Some thoughts on how forcing democracy is bad

Recently, I got in a conversation about the “forcing” of democracy onto countries (I probably mentioned some of this before).  The “forcing” of democracy is something that has always disgusted me.  Its just becomes another version of a take-over as far as I’m concerned.  The “forcing” of democracy is, to me, a great disgrace and one of the things I’ve grown to hate the U.S. for.

What, really, makes democracy so great?  A lot of what the U.S. brags about has nothing, really, to do with democracy at all.  In other words, they’re assigning things like economic success, military power, etc. to democracy when it actually has nothing to do with it.  I’ve lived in the U.S. all my life and, frankly, I’ve not seen a lot of real evidence of “democracy” nor that it is as influential or as impactful as they make it sound.

It seems, to me, that a lot of this began during the cold war as a competition between the U.S. and Soviet communism. Naturally, the U.S. had to “convert” as much of the world to their ideology as they could (and the Soviet Union did the same) in order to win. Didn’t the U.S. used to speak of the “free world”?  That always made me chuckle.  They used to say that they were the “leaders of the free world” too.  I also used to hear of “making the world safe for democracy”.  This is nothing but a reference to the competition with Soviet communism . . .

This competeition started a pattern of “justified” or, rather, “glorified” forcing of democracy onto people as a great “world cause”, as if to save it . . . apparently from Soviet communism which was, we must remember, the world threat.  And so this was more of a “weeding out what they didn’t like” more than anything else, a “removing of a threat”.  It was not really because democracy was so great or the answer.

America, of course, remained steadfast that it thought it was right but, we must remember, so did everyone else who forced things onto people, including the Soviet Union.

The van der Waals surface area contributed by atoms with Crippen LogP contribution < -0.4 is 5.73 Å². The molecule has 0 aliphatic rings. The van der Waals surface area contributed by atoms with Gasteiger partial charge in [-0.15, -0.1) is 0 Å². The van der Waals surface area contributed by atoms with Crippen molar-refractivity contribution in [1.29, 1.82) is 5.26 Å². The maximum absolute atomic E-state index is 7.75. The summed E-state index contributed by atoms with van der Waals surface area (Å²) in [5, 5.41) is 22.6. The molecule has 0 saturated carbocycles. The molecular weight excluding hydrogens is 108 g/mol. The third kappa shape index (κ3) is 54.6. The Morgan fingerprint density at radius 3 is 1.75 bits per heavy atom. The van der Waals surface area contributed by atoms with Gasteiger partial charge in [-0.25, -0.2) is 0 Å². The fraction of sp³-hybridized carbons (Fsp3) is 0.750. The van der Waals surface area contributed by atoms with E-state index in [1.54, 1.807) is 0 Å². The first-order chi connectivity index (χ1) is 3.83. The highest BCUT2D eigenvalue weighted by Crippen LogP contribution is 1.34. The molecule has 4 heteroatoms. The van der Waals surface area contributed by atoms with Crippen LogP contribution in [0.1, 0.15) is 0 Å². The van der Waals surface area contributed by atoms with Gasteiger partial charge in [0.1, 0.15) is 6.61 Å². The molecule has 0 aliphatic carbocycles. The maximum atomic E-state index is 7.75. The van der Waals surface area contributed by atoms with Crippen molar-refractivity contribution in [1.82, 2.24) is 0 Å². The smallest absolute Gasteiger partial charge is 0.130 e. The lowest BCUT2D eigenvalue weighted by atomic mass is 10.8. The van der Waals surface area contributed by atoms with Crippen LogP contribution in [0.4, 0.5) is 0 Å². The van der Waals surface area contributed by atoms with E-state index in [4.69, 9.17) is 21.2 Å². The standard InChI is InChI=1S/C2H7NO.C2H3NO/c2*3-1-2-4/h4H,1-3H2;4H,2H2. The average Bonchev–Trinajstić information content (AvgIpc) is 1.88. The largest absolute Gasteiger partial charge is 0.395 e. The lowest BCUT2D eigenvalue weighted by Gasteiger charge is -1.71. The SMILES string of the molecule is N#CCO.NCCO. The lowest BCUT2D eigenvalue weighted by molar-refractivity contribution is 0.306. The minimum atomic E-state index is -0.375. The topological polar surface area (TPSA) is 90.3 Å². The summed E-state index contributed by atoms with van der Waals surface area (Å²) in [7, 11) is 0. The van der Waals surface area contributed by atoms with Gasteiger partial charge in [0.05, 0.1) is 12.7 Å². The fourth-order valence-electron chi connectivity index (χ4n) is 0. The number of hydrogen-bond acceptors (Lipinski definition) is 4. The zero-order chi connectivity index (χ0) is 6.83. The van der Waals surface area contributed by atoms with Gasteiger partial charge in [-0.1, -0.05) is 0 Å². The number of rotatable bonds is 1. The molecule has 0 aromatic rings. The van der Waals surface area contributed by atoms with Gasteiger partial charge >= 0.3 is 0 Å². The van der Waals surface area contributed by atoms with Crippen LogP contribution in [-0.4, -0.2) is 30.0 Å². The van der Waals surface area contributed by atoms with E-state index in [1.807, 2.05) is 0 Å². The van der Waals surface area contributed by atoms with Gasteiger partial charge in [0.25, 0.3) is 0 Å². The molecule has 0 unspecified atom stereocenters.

What no one ever mentions is that democracy is really not as convincing as it sounds.  Because of this, it wasn’t that easy to ‘convert’ people to it.  To be frank, democracy is not a great world-sweeping philosophy as they claimed.  When you actually look at what happened you will find that people just don’t “see the truth” of democracy and instantly convert and change.  It was never quite that impactful.

In many many cases, the U.S. had to purchase support with aid and money . . . that’s how they “converted” people to democracy.  There weren’t no missionaries preaching the ‘great truth of democracy’ to the people.  In fact, in most cases there was no preaching to the people at all.  In some cases, the U.S. had to get the people in power to change, often by aid and money.  The people in power would then “force” it onto the people, making them vote and whatall.  That’s how most people found out about it.  That was the “conversion”.  In other cases, the U.S. overthrew the government and “forced” people to vote . . . they were given no opportunity to even choose what style of government they wanted!  And so even the ‘conversion to democracy’ was not a ‘democratic’ thing as is supposed.

I guess its not surprising that most “forced democracies” become corrupt after awhile.  That is to say, the voting game became just that, a game.  For most of the ‘democratic world’, including the U.S., people find that it doesn’t really matter anyways if they vote or not . . . it doesn’t give them that much power.  As a result, people lose interest.  In addition, the power game of politics often takes over, with factions and parties manipulating for control making the whole process useless and pointless.  You can’t believe a lot of these elections, even in the U.S., but don’t tell many Americans that . . .